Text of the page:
German firms can't be totally shielded from U.S. Iran move, minister says

BERLIN - The German government will help German firms with business in Iran where it can, but cannot entirely shield them from the US decision to quit the Iran nuclear deal and reimpose sanctions against Tehran, the economy minister told a newspaper.
European companies conducting business in Iran face US sanctions after President Donald Trump withdrew from the 2015 nuclear accord between six major powers and Iran. EU officials say there is no easy way to protect EU firms and banks from the extraterritorial nature of the US sanctions.
Asked how the German government could assist German firms feeling nervous in the wake of the US decision, Altmaier told the Passauer Neue Presse newspaper that Berlin would help them assess the situation and developments while also urging the U.S. to grant exemptions and deadline extensions.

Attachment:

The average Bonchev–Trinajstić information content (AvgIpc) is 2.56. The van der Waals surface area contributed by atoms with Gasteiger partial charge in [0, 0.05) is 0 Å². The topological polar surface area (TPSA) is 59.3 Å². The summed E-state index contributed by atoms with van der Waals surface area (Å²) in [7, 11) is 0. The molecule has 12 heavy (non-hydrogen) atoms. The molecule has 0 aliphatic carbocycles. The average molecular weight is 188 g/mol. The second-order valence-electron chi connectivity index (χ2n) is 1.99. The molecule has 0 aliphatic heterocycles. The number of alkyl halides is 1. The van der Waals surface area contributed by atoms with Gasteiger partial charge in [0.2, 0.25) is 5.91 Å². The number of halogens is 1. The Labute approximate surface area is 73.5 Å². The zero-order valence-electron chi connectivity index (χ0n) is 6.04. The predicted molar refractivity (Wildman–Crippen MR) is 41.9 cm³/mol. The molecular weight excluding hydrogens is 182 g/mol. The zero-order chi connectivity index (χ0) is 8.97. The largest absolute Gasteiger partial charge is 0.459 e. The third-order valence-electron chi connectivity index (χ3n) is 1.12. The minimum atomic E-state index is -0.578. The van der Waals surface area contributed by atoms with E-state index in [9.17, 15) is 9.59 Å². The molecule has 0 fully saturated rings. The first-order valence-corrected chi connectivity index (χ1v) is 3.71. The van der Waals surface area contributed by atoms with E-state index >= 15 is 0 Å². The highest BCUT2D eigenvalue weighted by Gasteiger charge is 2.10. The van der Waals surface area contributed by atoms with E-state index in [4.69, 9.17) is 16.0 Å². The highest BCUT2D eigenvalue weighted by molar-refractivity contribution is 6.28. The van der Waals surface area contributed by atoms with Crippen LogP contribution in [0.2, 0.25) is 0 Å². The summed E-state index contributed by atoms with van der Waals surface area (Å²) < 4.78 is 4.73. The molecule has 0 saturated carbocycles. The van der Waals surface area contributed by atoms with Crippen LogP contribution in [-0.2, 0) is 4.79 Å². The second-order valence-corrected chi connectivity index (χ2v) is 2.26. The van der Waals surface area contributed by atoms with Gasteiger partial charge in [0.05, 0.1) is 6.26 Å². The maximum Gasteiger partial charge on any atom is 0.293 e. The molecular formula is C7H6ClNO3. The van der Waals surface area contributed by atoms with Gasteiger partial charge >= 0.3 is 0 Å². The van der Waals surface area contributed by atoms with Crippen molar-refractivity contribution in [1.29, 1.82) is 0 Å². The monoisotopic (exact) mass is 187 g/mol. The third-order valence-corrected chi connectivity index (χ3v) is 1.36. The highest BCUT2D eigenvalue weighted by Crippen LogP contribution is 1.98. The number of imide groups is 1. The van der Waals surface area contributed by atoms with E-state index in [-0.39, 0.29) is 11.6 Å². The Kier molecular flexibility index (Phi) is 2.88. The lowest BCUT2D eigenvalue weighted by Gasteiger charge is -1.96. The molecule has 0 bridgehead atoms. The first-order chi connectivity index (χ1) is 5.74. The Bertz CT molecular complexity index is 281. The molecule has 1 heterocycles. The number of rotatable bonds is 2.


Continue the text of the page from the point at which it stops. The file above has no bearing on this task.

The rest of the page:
"We will help where we can, but there is no way of completely averting the consequences of this unilateral withdrawal," he said.
Turning to the US decision to impose import duties of 25 percent on steel and 10 percent on aluminum - from which European Union countries have been exempted until June 1 - Altmaier said Europe was in favor of free trade and wanted tariffs to be reduced, not raised:
"When tariffs are increased, it's the citizens who foot the bill and, if goods become more expensive, jobs are jeopardized."
He said there would be no winner in a tariff or trade war, adding: "If you fight fire with fire, all you're left with is scorched earth. And it would be the consumers who suffer. That would be fatal and that's why I'm fighting for free trade and our jobs with all of my might."
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